• Web Quests!, which challenge you to work your way through comprehensive Web-based chapter projects. Web Quests! make studying enjoyable and open the door to a wealth of electronic information.
  • Web Extras!, which take you to sites that are closely related to the materials you are reading about. Web Extras! provide a "virtual criminology" tour of the Internet, with visits to sites too numerous to mention in this brief preface.
  • Audio Extras!, which allow you to listen to the author introduce each chapter of your text.
  • Library Extras!, which provide a list of readily accessible Web-based reading assignments that round out chapter materials.

All are new to this edition, and each has been closely integrated with the text to provide a wealth of freely available materials that add substantial value to the learning experience. Web Quests!, Web Extras!, Audio Extras!, and Library Extras! finally allow me, as an author, to offer you a textbook that is far more than the proverbial "inch-thick" book would be.

Other special features of Criminology Today make this book substantially different from all the other available texts which deal with the same subject matter. The following list highlights what I see as the important differences:

  • Criminology Today makes use of the latest-available instructional technologies and offers students the opportunity to learn from the Internet, from videos, and from print media.
  • Criminology Today emphasizes the wide and interdisciplinary variety of academic perspectives that contribute to a thorough and well-informed understanding of the crime problem—hence the book's subtitle, An Integrative Introduction.
  • Criminology Today is up-to-date. It addresses the latest social issues and discusses innovative criminological perspectives within a well-grounded and traditional theoretical framework.
  • Criminology Today is socially relevant. It contrasts contemporary issues of crime and social order with existing and proposed crime control policies.
  • Criminology Today is interesting and easy to read. Written for today's student, it makes use of attention-getting stories, news briefs, images, and charts and graphs to capture student attention.
  • Criminology Today is policy oriented. Unlike many existing texts, it stresses the consequences of criminological thought for social policy and describes the practical issues associated with understanding and controlling crime. Social policies focusing on prevention, treatment, rehabilitation, and victim restoration are all discussed.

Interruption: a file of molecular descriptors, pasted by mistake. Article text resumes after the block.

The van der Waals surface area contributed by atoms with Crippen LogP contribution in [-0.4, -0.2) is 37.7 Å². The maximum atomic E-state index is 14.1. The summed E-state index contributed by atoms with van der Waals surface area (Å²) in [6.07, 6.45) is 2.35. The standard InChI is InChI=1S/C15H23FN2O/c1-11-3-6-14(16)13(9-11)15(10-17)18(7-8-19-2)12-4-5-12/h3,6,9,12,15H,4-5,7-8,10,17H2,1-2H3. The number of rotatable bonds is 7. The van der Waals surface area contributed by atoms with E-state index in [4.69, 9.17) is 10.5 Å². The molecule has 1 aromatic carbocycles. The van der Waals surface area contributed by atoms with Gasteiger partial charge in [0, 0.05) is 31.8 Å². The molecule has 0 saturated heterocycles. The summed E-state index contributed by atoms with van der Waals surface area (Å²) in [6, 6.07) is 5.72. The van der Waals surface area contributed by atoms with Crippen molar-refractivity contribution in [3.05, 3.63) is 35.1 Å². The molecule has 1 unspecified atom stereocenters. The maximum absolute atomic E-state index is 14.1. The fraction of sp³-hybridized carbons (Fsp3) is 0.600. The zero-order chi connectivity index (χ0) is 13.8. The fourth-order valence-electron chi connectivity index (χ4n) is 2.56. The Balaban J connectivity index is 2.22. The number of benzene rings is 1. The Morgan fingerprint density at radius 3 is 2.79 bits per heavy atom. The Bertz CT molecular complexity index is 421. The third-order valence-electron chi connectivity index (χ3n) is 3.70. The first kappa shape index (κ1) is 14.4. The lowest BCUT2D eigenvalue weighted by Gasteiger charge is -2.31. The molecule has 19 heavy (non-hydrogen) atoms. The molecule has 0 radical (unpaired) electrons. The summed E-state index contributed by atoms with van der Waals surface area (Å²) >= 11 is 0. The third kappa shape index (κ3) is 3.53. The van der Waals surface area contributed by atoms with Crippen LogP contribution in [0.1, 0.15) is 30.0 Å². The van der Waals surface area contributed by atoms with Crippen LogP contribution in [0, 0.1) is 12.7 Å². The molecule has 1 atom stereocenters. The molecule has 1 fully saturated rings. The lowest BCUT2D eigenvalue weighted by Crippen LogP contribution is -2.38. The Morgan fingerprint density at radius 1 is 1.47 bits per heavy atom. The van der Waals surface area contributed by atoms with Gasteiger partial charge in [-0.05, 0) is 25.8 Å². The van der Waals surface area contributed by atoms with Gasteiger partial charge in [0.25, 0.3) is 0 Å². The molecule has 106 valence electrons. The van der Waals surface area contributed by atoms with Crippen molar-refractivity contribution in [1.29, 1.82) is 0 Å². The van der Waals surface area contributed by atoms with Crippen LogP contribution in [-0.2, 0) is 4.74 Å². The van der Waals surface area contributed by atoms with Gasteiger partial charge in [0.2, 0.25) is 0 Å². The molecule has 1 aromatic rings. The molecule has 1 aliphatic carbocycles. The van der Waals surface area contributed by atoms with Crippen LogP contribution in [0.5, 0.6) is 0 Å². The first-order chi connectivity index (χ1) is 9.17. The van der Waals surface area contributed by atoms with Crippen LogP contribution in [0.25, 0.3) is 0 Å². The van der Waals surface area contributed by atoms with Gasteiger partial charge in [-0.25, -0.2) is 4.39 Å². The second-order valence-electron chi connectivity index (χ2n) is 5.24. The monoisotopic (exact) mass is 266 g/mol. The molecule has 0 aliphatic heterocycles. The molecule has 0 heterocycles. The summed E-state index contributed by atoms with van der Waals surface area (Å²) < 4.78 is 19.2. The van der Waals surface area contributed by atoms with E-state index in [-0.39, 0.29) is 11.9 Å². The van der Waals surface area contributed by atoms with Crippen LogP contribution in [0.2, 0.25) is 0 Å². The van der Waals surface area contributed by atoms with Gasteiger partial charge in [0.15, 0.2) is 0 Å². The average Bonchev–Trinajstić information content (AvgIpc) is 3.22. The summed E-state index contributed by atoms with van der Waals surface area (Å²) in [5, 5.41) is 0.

• Criminology Today is thematic. It builds upon the divergence between the social problems viewpoint and the social responsibility perspective. In so doing, it highlights the central issue facing criminologists today: whether crime should be addressed as a matter of individual responsibility and accountability or treated as a symptom of a dysfunctional society.
  • Criminology Today provides instructors and students with a wealth of resources for studying crime and society's response to it, including an award-winning World Wide Web site , an annotated instructor's edition, a video library, full-color transparencies, an excellent student study guide, and other supplements.

The thematic approach of Criminology Today is dualistic. On the one hand, it presents a social problems framework, which holds that crime may be a manifestation of underlying cultural issues like poverty, discrimination, and the break-down of traditional social institutions. It contrasts the social problems approach with a social responsibility perspective which claims that individuals are fundamentally responsible for their own behavior and which maintains that they choose crime over other, more law-abiding, courses of action. The thematic contrast is an important one, for it provides student with a useful framework for integrating the voluminous material contained within the field of criminology. Contrasting the two perspectives, as this book does, provides fertile ground for a dialectical process whereby students can better understand the central issues defining contemporary criminology and come to their own conclusions about the value criminological theorizing.

As an author, I have tried to ensure that today's students will find Criminology Today relevant, interesting, informative, and useful. It is my fondest hope that this boo and its Internet extensions will assist students in drawing their own conclusions about the American crime problem that it will help prepare them for the future, and that it will allow them to make informed decisions about public crime control policy.